Here’s a few must-read definitions about “average”, courtesy of Edmund Gaudet.
- “Average” is what failures claim to be when their family and friends ask them why they are not more successful.
- “Average” is the top of the bottom, the best of the worst, the bottom of the top, the worst of the best.
- “Average” means being run-of-the-mill, mediocre, insignificant, an also-ran, a nonentity.
- Being “average” is the lazy person’s cop-out; it’s lacking the guts to take a stand in life; it’s living by default.
- Being “average” is to take up space for no purpose; to take the trip through life, but never to pay the fare; to return no interest for God’s investment in you.
- Being “average” is to pass one’s life away with time, rather than to pass one’s time away with life; it’s to kill time, rather than to work it to death.
- To be “average” is to be forgotten once you pass from this life. The successful are remembered for their contributions; the failures are remembered because they tried; but the “average,” the silent majority, is just forgotten.
- To be “average” is to commit the greatest crime one can against one’s self, humanity, and one’s God. The saddest epitaph is this’ “Here lies Mr. and Ms. Average — here lies the remains of what might have been, except for their belief that they were only “average.”
Abandoning average hurts. Friends will think you’re weird. People won’t want you to change. It can be personally exhausting, but it’s not burnout or stress. It’s the feeling of being pushed to the limit, the way a muscle burns when it’s being strengthened.
Like our physical bodies, abandoning average hurts more the older you get. But it also gives us strength we didn’t know we had.
Last week I had several people congratulate me on how “successful” I’ve become. Funny, because my wife asked me “What’s wrong?” about three times a day everyday that same week. Later on, I had a small breakdown, 30 minutes of weeping alone on my couch. It wasn’t depression or stress. It was simply the price of abandoning all those brilliantly horrific definitions of average. Change hurts.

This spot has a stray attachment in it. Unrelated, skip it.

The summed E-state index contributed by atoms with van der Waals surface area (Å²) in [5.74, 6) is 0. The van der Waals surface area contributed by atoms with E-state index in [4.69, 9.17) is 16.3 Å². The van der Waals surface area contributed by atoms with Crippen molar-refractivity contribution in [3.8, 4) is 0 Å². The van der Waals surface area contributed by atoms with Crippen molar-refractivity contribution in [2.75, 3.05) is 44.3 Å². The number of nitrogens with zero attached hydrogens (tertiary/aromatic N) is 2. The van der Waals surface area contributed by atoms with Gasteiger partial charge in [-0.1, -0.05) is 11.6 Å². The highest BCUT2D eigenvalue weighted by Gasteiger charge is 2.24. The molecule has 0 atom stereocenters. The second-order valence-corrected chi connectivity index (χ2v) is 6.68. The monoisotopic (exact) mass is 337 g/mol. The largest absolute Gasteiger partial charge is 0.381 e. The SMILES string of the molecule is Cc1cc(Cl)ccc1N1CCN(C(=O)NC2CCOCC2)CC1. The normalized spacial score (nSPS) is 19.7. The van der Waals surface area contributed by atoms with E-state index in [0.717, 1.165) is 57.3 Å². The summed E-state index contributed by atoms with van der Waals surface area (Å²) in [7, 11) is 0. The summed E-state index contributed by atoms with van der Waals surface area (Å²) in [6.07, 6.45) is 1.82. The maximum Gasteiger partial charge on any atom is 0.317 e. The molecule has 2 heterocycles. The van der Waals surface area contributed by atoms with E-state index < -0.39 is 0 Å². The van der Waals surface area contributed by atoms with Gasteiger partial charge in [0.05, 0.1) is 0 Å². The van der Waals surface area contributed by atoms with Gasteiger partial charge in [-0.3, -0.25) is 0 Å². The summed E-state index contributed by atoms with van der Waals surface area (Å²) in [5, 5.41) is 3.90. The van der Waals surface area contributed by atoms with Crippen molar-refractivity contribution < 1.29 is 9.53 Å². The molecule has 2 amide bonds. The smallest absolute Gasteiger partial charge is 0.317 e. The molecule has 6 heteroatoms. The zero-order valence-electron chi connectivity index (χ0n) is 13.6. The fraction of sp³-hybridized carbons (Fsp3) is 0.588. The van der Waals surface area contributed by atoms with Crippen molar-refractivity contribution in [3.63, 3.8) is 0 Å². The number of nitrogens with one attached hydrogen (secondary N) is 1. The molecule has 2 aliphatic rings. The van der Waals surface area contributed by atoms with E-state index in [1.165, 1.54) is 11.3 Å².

Height notwithstanding, I’ve always been an average guy. Grades, popularity, income, ability. All…average.
But here’s what I’ve learned about abandoning the average Mike: I must say “yes” to things people say “no” to and say “no” to things people say “yes” to.
So keep kicking. Keep treading water. Keeping saying the little yeses to your personal development, which is what most others say “no” to. Keep saying “no” to wasting time, gossip, and laziness, which is what most people say “yes” to. Let’s use the uncharted waters we’re in to grow no matter how much our muscles burn or water gets in our noses.
If you pay the price of abandoning average, your value will be anything but.
Question: How can you abandon average this week?
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